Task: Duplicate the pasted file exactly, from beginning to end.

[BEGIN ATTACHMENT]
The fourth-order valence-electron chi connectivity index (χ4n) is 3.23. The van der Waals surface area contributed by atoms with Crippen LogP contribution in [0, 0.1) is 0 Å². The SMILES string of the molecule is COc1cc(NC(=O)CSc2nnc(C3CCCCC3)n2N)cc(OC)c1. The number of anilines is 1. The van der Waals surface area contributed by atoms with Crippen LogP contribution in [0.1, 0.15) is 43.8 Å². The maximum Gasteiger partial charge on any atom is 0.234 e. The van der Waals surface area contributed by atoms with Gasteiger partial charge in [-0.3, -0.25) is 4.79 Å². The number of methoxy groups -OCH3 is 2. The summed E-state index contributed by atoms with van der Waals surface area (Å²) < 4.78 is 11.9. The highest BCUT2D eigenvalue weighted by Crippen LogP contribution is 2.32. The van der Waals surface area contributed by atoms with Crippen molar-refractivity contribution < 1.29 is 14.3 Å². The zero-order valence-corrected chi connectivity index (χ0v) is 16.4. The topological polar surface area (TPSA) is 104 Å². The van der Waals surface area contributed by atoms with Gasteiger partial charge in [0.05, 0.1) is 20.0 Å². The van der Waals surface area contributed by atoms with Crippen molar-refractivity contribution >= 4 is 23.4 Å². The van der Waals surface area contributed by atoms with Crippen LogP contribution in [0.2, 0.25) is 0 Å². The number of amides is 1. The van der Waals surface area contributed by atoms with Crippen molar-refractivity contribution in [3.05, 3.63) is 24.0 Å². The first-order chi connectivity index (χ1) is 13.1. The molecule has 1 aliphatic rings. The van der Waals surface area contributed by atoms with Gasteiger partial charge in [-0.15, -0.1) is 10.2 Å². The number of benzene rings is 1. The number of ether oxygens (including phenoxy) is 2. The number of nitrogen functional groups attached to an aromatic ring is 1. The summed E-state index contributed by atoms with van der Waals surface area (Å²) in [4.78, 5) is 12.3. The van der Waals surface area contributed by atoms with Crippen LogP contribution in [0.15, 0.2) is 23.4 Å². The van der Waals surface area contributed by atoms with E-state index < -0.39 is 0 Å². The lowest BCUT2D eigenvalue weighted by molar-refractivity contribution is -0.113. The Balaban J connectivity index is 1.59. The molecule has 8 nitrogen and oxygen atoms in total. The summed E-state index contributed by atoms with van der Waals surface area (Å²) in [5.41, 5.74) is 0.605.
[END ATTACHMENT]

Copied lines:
The fourth-order valence-electron chi connectivity index (χ4n) is 3.23. The van der Waals surface area contributed by atoms with Crippen LogP contribution in [0, 0.1) is 0 Å². The SMILES string of the molecule is COc1cc(NC(=O)CSc2nnc(C3CCCCC3)n2N)cc(OC)c1. The number of anilines is 1. The van der Waals surface area contributed by atoms with Crippen LogP contribution in [0.1, 0.15) is 43.8 Å². The maximum Gasteiger partial charge on any atom is 0.234 e. The van der Waals surface area contributed by atoms with Gasteiger partial charge in [-0.3, -0.25) is 4.79 Å². The number of methoxy groups -OCH3 is 2. The summed E-state index contributed by atoms with van der Waals surface area (Å²) < 4.78 is 11.9. The highest BCUT2D eigenvalue weighted by Crippen LogP contribution is 2.32. The van der Waals surface area contributed by atoms with Crippen molar-refractivity contribution < 1.29 is 14.3 Å². The zero-order valence-corrected chi connectivity index (χ0v) is 16.4. The topological polar surface area (TPSA) is 104 Å². The van der Waals surface area contributed by atoms with Gasteiger partial charge in [0.05, 0.1) is 20.0 Å². The van der Waals surface area contributed by atoms with Crippen molar-refractivity contribution >= 4 is 23.4 Å². The van der Waals surface area contributed by atoms with Crippen LogP contribution in [0.2, 0.25) is 0 Å². The number of amides is 1. The van der Waals surface area contributed by atoms with Crippen molar-refractivity contribution in [3.05, 3.63) is 24.0 Å². The first-order chi connectivity index (χ1) is 13.1. The molecule has 1 aliphatic rings. The van der Waals surface area contributed by atoms with Gasteiger partial charge in [-0.15, -0.1) is 10.2 Å². The number of benzene rings is 1. The number of ether oxygens (including phenoxy) is 2. The number of nitrogen functional groups attached to an aromatic ring is 1. The summed E-state index contributed by atoms with van der Waals surface area (Å²) in [4.78, 5) is 12.3. The van der Waals surface area contributed by atoms with Crippen LogP contribution in [0.15, 0.2) is 23.4 Å². The van der Waals surface area contributed by atoms with E-state index < -0.39 is 0 Å². The lowest BCUT2D eigenvalue weighted by molar-refractivity contribution is -0.113. The Balaban J connectivity index is 1.59. The molecule has 8 nitrogen and oxygen atoms in total. The summed E-state index contributed by atoms with van der Waals surface area (Å²) in [5.41, 5.74) is 0.605.